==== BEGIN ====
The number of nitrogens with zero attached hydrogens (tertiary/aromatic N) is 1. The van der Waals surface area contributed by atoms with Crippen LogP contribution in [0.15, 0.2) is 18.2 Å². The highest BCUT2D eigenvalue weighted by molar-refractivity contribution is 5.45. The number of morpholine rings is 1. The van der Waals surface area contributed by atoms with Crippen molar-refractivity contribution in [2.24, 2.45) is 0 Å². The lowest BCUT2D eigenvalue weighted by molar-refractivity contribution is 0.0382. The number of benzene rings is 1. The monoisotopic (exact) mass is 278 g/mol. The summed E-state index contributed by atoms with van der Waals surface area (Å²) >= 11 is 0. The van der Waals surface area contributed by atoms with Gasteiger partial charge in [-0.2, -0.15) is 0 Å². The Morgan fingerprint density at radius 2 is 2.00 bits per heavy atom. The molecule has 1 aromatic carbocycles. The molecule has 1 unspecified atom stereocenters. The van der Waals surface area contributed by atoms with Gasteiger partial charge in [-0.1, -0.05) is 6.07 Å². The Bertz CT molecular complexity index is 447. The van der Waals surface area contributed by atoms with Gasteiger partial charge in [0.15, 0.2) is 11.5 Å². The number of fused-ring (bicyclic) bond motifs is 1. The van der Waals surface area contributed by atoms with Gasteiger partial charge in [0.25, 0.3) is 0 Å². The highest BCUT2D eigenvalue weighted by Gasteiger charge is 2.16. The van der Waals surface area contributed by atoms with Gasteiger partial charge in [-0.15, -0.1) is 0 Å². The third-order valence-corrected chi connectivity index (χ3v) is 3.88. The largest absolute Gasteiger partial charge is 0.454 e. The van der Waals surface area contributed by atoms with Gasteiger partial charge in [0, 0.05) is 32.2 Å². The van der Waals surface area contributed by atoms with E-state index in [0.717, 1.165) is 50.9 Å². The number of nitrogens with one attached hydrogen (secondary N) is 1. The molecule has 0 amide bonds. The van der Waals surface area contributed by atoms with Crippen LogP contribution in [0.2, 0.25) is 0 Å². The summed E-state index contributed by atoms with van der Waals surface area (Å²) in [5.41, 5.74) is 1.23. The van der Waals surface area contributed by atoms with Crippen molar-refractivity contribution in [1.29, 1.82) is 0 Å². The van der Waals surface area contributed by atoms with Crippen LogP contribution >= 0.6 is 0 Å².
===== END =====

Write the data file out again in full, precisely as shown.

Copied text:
The number of nitrogens with zero attached hydrogens (tertiary/aromatic N) is 1. The van der Waals surface area contributed by atoms with Crippen LogP contribution in [0.15, 0.2) is 18.2 Å². The highest BCUT2D eigenvalue weighted by molar-refractivity contribution is 5.45. The number of morpholine rings is 1. The van der Waals surface area contributed by atoms with Crippen molar-refractivity contribution in [2.24, 2.45) is 0 Å². The lowest BCUT2D eigenvalue weighted by molar-refractivity contribution is 0.0382. The number of benzene rings is 1. The monoisotopic (exact) mass is 278 g/mol. The summed E-state index contributed by atoms with van der Waals surface area (Å²) >= 11 is 0. The van der Waals surface area contributed by atoms with Gasteiger partial charge in [-0.2, -0.15) is 0 Å². The Morgan fingerprint density at radius 2 is 2.00 bits per heavy atom. The molecule has 1 aromatic carbocycles. The molecule has 1 unspecified atom stereocenters. The van der Waals surface area contributed by atoms with Gasteiger partial charge in [-0.1, -0.05) is 6.07 Å². The Bertz CT molecular complexity index is 447. The van der Waals surface area contributed by atoms with Gasteiger partial charge in [0.15, 0.2) is 11.5 Å². The number of fused-ring (bicyclic) bond motifs is 1. The van der Waals surface area contributed by atoms with Gasteiger partial charge in [0.25, 0.3) is 0 Å². The highest BCUT2D eigenvalue weighted by Gasteiger charge is 2.16. The van der Waals surface area contributed by atoms with Gasteiger partial charge in [-0.15, -0.1) is 0 Å². The third-order valence-corrected chi connectivity index (χ3v) is 3.88. The largest absolute Gasteiger partial charge is 0.454 e. The van der Waals surface area contributed by atoms with Gasteiger partial charge in [0, 0.05) is 32.2 Å². The van der Waals surface area contributed by atoms with E-state index in [0.717, 1.165) is 50.9 Å². The number of nitrogens with one attached hydrogen (secondary N) is 1. The molecule has 0 amide bonds. The van der Waals surface area contributed by atoms with Crippen LogP contribution in [0.2, 0.25) is 0 Å². The summed E-state index contributed by atoms with van der Waals surface area (Å²) in [5.41, 5.74) is 1.23. The van der Waals surface area contributed by atoms with Crippen molar-refractivity contribution in [1.29, 1.82) is 0 Å². The van der Waals surface area contributed by atoms with Crippen LogP contribution >= 0.6 is 0 Å².